Japanese fire-bellies are easier to acquire as captive bred offspring from other hobbyists.
Japanese Fire-Bellied Newt (Cynops pyrrhogaster)
These newts are native to the islands of Japan. Their skin is coarse and granular, and they have prominent disc-shaped parotoid glands behind the head, which can secrete distasteful chemicals if a predator bites the newt. While their back and sides are brown in color, they get their name from their bright orange belly. The belly is frequently spotted with white dots or larger brown markings. Other Asian newts can have orange bellies too, so don’t rely on this alone to identify fire-bellied newts.
Japanese Fire-Bellied Newt Availability
Wild caught fire-bellied newts are often available in the pet trade, but these are usually the smaller, more delicate species, the Chinese Fire-Belly, Cynops orientalis. Japanese Fire-Bellies are easier to acquire as captive bred offspring from other hobbyists. Search internet forums or contact amphibian specialists at reptile shows to acquire them. Choose large, bold, brightly colored and well-fed specimens, with bright, unclouded eyes. These newts rarely cost more than $20 each.
Japanese Fire-Bellied Newt Size
They are medium sized newts, reaching 4-6 inches in total length. Young juveniles may be less than 2 inches in length. Older newts are more aquatic and easier to keep, so try to acquire larger specimens if possible.
Japanese Fire-Bellied Newt Lifespan
These newts can live for 3 decades or more, but 10 years is a reasonable age in captivity with proper husbandry and newt supplies.
Japanese Fire-Bellied Newt Housing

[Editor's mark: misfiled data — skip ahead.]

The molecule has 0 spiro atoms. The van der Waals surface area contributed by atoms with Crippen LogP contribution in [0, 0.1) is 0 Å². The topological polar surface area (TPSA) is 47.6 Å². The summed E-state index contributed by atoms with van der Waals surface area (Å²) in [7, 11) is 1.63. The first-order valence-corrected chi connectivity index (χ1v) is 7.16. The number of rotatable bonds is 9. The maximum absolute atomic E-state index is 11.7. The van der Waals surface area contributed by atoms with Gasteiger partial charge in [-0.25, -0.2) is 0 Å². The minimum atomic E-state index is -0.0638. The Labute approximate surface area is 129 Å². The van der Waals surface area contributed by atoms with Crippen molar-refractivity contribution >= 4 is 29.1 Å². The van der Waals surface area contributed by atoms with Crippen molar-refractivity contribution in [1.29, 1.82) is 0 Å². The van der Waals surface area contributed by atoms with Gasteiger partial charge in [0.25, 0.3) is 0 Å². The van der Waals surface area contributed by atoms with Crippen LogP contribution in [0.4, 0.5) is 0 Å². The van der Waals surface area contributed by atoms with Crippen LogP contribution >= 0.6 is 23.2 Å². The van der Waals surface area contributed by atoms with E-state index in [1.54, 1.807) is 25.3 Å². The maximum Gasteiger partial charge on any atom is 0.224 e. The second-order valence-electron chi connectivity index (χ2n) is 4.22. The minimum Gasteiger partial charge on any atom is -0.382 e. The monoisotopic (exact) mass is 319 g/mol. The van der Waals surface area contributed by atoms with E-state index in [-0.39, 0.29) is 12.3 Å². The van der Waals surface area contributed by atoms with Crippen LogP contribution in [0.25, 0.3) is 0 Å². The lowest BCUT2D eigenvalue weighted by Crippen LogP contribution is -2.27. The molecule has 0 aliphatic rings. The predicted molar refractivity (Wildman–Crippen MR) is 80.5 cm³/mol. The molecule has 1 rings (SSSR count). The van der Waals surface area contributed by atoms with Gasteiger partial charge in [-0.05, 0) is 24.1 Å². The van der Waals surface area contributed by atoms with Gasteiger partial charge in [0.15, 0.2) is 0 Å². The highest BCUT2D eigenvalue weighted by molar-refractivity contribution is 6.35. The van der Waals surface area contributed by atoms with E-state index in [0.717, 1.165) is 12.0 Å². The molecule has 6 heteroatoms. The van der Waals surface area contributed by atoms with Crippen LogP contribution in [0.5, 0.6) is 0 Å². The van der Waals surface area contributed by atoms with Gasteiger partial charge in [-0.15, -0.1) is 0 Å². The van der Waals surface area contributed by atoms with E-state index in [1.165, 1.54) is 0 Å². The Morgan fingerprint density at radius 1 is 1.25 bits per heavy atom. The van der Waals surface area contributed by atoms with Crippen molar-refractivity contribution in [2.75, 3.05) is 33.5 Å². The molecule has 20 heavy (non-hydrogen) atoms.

A 20 gallon aquarium is adequate for 2 pairs of newts. These newts will live happily in a fully aquatic setup, but be sure to provide a platform or island onto which they can crawl should they wish to leave the water. Tap water should be treated with aquarium dechlorinator, and 20% water changes should be carried out every 1-2 weeks.
Aquarium sand or reptile gravel make good newt bedding. The newts will enjoy lots of live aquarium plants such as Egeria, Cabomba and Amazon Sword. An aquarium filter can be used, but these newts are still water animals. So keep filter water flow to a minimum if possible. Special amphibian packages that include structures and filters for larger gallon tanks are available such as the Tetrafauna Viquarium Terrarium and Aquarium
Japanese Fire-Bellied Newt Lighting and Temperature
These newts do not tolerate extremes of temperature well, so keep their aquarium between 60 and 75 F for most of the year. Cold temperatures are easily avoided by using an aquarium heater set on its lowest setting.
Fire-bellies do not require lighting, but if you wish to keep aquatic plants with your newts, which they will appreciate, then you will need a freshwater spectrum light, such as those sold for fish aquariums. Don’t forget a tight fitting lid with cage locks because these newts are excellent escape artists.
Japanese Fire-Bellied Newt Food
Chopped live nightcrawlers or frozen bloodworm cubes are good staple foods. Feed 1 chopped nightcrawler or 1 cube of frozen bloodworms per 4 newts every 2 days.
John Clare is the founder of Caudata.org and Frogforum.net.